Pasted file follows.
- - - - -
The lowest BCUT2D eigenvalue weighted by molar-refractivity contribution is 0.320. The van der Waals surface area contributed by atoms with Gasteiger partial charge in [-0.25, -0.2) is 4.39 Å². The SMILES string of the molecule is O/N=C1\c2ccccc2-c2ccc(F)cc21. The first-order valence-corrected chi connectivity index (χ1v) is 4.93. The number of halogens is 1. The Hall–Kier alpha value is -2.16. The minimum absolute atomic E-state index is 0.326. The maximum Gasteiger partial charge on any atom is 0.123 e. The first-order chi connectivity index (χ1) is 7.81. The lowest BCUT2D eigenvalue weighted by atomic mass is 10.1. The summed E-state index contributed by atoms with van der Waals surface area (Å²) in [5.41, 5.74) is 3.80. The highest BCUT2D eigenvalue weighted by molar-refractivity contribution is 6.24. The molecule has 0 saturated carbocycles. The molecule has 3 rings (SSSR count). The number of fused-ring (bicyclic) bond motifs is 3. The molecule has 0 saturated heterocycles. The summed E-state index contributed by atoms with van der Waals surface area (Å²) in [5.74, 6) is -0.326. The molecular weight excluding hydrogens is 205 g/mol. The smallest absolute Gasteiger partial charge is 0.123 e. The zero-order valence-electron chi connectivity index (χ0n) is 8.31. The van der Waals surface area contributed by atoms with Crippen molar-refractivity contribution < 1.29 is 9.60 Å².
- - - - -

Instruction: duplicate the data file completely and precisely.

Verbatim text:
The lowest BCUT2D eigenvalue weighted by molar-refractivity contribution is 0.320. The van der Waals surface area contributed by atoms with Gasteiger partial charge in [-0.25, -0.2) is 4.39 Å². The SMILES string of the molecule is O/N=C1\c2ccccc2-c2ccc(F)cc21. The first-order valence-corrected chi connectivity index (χ1v) is 4.93. The number of halogens is 1. The Hall–Kier alpha value is -2.16. The minimum absolute atomic E-state index is 0.326. The maximum Gasteiger partial charge on any atom is 0.123 e. The first-order chi connectivity index (χ1) is 7.81. The lowest BCUT2D eigenvalue weighted by atomic mass is 10.1. The summed E-state index contributed by atoms with van der Waals surface area (Å²) in [5.41, 5.74) is 3.80. The highest BCUT2D eigenvalue weighted by molar-refractivity contribution is 6.24. The molecule has 0 saturated carbocycles. The molecule has 3 rings (SSSR count). The number of fused-ring (bicyclic) bond motifs is 3. The molecule has 0 saturated heterocycles. The summed E-state index contributed by atoms with van der Waals surface area (Å²) in [5.74, 6) is -0.326. The molecular weight excluding hydrogens is 205 g/mol. The smallest absolute Gasteiger partial charge is 0.123 e. The zero-order valence-electron chi connectivity index (χ0n) is 8.31. The van der Waals surface area contributed by atoms with Crippen molar-refractivity contribution < 1.29 is 9.60 Å².